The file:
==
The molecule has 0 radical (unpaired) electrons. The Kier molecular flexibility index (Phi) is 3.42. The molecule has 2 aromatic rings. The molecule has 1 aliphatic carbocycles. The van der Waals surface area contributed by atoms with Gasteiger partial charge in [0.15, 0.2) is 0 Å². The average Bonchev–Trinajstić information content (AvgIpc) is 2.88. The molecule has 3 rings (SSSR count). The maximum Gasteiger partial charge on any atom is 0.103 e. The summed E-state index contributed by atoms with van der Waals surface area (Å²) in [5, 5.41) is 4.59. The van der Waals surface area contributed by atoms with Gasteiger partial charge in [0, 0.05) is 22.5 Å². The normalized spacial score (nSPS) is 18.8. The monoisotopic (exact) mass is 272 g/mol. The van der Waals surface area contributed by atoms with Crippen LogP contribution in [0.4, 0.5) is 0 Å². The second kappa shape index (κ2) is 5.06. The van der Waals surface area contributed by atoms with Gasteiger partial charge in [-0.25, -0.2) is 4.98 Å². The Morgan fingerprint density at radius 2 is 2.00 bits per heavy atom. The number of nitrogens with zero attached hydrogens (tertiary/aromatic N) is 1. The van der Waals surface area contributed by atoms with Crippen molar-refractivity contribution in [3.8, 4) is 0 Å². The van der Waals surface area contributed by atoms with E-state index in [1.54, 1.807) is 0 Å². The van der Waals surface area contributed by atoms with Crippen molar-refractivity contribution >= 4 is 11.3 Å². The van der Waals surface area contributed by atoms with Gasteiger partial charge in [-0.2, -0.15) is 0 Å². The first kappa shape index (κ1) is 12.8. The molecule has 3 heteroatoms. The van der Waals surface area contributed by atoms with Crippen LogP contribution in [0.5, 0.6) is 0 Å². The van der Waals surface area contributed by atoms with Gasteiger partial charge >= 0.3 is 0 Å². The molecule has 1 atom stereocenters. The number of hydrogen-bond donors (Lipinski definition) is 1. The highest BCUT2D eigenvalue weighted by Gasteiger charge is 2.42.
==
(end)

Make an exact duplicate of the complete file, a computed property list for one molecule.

The molecule has 0 radical (unpaired) electrons. The Kier molecular flexibility index (Phi) is 3.42. The molecule has 2 aromatic rings. The molecule has 1 aliphatic carbocycles. The van der Waals surface area contributed by atoms with Gasteiger partial charge in [0.15, 0.2) is 0 Å². The average Bonchev–Trinajstić information content (AvgIpc) is 2.88. The molecule has 3 rings (SSSR count). The maximum Gasteiger partial charge on any atom is 0.103 e. The summed E-state index contributed by atoms with van der Waals surface area (Å²) in [5, 5.41) is 4.59. The van der Waals surface area contributed by atoms with Gasteiger partial charge in [0, 0.05) is 22.5 Å². The normalized spacial score (nSPS) is 18.8. The monoisotopic (exact) mass is 272 g/mol. The van der Waals surface area contributed by atoms with Crippen LogP contribution in [0.4, 0.5) is 0 Å². The second kappa shape index (κ2) is 5.06. The van der Waals surface area contributed by atoms with Gasteiger partial charge in [-0.25, -0.2) is 4.98 Å². The Morgan fingerprint density at radius 2 is 2.00 bits per heavy atom. The number of nitrogens with zero attached hydrogens (tertiary/aromatic N) is 1. The van der Waals surface area contributed by atoms with Crippen molar-refractivity contribution in [3.8, 4) is 0 Å². The van der Waals surface area contributed by atoms with E-state index in [1.54, 1.807) is 0 Å². The van der Waals surface area contributed by atoms with Crippen molar-refractivity contribution >= 4 is 11.3 Å². The van der Waals surface area contributed by atoms with Gasteiger partial charge in [-0.2, -0.15) is 0 Å². The first kappa shape index (κ1) is 12.8. The molecule has 3 heteroatoms. The van der Waals surface area contributed by atoms with Crippen LogP contribution in [0.5, 0.6) is 0 Å². The van der Waals surface area contributed by atoms with Gasteiger partial charge >= 0.3 is 0 Å². The molecule has 1 atom stereocenters. The number of hydrogen-bond donors (Lipinski definition) is 1. The highest BCUT2D eigenvalue weighted by Gasteiger charge is 2.42.